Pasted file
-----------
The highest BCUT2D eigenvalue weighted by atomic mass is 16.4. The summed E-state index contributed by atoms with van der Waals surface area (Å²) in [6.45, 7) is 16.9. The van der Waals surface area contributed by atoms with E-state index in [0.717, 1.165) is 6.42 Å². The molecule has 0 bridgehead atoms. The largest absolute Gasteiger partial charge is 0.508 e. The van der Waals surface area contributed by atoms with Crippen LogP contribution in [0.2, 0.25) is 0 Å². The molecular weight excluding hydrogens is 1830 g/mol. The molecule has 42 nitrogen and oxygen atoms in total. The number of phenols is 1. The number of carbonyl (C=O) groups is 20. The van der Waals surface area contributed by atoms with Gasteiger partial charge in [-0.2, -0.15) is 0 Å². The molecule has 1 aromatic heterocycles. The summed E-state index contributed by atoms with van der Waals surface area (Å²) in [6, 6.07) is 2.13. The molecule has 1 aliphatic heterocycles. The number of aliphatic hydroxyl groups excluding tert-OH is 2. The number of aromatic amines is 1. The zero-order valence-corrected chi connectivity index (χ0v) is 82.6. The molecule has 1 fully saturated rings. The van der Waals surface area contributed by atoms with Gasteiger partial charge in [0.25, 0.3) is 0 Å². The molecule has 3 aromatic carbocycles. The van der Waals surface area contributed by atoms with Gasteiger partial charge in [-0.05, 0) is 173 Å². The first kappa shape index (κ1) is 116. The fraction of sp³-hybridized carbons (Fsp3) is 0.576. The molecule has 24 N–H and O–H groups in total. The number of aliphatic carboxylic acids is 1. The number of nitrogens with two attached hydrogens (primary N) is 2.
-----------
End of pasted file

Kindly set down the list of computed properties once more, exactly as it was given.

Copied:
The highest BCUT2D eigenvalue weighted by atomic mass is 16.4. The summed E-state index contributed by atoms with van der Waals surface area (Å²) in [6.45, 7) is 16.9. The van der Waals surface area contributed by atoms with E-state index in [0.717, 1.165) is 6.42 Å². The molecule has 0 bridgehead atoms. The largest absolute Gasteiger partial charge is 0.508 e. The van der Waals surface area contributed by atoms with Crippen LogP contribution in [0.2, 0.25) is 0 Å². The molecular weight excluding hydrogens is 1830 g/mol. The molecule has 42 nitrogen and oxygen atoms in total. The number of phenols is 1. The number of carbonyl (C=O) groups is 20. The van der Waals surface area contributed by atoms with Gasteiger partial charge in [-0.2, -0.15) is 0 Å². The molecule has 1 aromatic heterocycles. The summed E-state index contributed by atoms with van der Waals surface area (Å²) in [6, 6.07) is 2.13. The molecule has 1 aliphatic heterocycles. The number of aliphatic hydroxyl groups excluding tert-OH is 2. The number of aromatic amines is 1. The zero-order valence-corrected chi connectivity index (χ0v) is 82.6. The molecule has 1 fully saturated rings. The van der Waals surface area contributed by atoms with Gasteiger partial charge in [0.25, 0.3) is 0 Å². The molecule has 3 aromatic carbocycles. The van der Waals surface area contributed by atoms with Gasteiger partial charge in [-0.05, 0) is 173 Å². The first kappa shape index (κ1) is 116. The fraction of sp³-hybridized carbons (Fsp3) is 0.576. The molecule has 24 N–H and O–H groups in total. The number of aliphatic carboxylic acids is 1. The number of nitrogens with two attached hydrogens (primary N) is 2.